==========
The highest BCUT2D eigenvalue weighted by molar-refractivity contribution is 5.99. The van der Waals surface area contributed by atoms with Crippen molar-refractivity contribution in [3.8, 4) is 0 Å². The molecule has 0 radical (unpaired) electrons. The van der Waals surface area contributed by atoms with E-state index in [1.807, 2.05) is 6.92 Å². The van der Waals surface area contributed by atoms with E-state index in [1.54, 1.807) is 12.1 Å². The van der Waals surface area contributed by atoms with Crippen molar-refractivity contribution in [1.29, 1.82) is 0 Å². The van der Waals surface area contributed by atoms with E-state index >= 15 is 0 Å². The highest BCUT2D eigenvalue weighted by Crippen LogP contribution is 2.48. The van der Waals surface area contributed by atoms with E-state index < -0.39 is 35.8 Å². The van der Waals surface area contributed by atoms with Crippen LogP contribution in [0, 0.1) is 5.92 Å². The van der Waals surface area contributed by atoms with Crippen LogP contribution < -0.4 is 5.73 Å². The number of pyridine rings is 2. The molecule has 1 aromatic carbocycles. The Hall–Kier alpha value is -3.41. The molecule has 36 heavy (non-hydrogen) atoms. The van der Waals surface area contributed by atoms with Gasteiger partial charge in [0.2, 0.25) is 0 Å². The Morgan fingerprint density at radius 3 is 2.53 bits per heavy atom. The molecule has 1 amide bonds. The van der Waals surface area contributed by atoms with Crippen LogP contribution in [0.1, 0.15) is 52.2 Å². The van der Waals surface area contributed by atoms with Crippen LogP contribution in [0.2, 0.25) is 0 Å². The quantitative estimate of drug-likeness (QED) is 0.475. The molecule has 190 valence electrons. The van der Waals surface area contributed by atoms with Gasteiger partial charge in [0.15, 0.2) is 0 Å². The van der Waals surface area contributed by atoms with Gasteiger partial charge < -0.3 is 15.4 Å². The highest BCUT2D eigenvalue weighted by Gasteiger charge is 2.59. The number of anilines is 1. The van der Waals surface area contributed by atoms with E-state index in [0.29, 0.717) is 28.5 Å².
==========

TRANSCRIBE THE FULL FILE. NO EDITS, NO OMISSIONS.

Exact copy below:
The highest BCUT2D eigenvalue weighted by molar-refractivity contribution is 5.99. The van der Waals surface area contributed by atoms with Crippen molar-refractivity contribution in [3.8, 4) is 0 Å². The molecule has 0 radical (unpaired) electrons. The van der Waals surface area contributed by atoms with E-state index in [1.807, 2.05) is 6.92 Å². The van der Waals surface area contributed by atoms with E-state index in [1.54, 1.807) is 12.1 Å². The van der Waals surface area contributed by atoms with Crippen molar-refractivity contribution in [1.29, 1.82) is 0 Å². The van der Waals surface area contributed by atoms with E-state index >= 15 is 0 Å². The highest BCUT2D eigenvalue weighted by Crippen LogP contribution is 2.48. The van der Waals surface area contributed by atoms with E-state index < -0.39 is 35.8 Å². The van der Waals surface area contributed by atoms with Crippen LogP contribution in [0, 0.1) is 5.92 Å². The van der Waals surface area contributed by atoms with Crippen LogP contribution < -0.4 is 5.73 Å². The number of pyridine rings is 2. The molecule has 1 aromatic carbocycles. The Hall–Kier alpha value is -3.41. The molecule has 36 heavy (non-hydrogen) atoms. The van der Waals surface area contributed by atoms with Gasteiger partial charge in [0.2, 0.25) is 0 Å². The Morgan fingerprint density at radius 3 is 2.53 bits per heavy atom. The molecule has 1 amide bonds. The van der Waals surface area contributed by atoms with Crippen LogP contribution in [0.1, 0.15) is 52.2 Å². The van der Waals surface area contributed by atoms with Crippen LogP contribution in [0.2, 0.25) is 0 Å². The quantitative estimate of drug-likeness (QED) is 0.475. The molecule has 190 valence electrons. The van der Waals surface area contributed by atoms with Gasteiger partial charge in [0.15, 0.2) is 0 Å². The van der Waals surface area contributed by atoms with Gasteiger partial charge < -0.3 is 15.4 Å². The highest BCUT2D eigenvalue weighted by Gasteiger charge is 2.59. The number of anilines is 1. The van der Waals surface area contributed by atoms with E-state index in [0.29, 0.717) is 28.5 Å².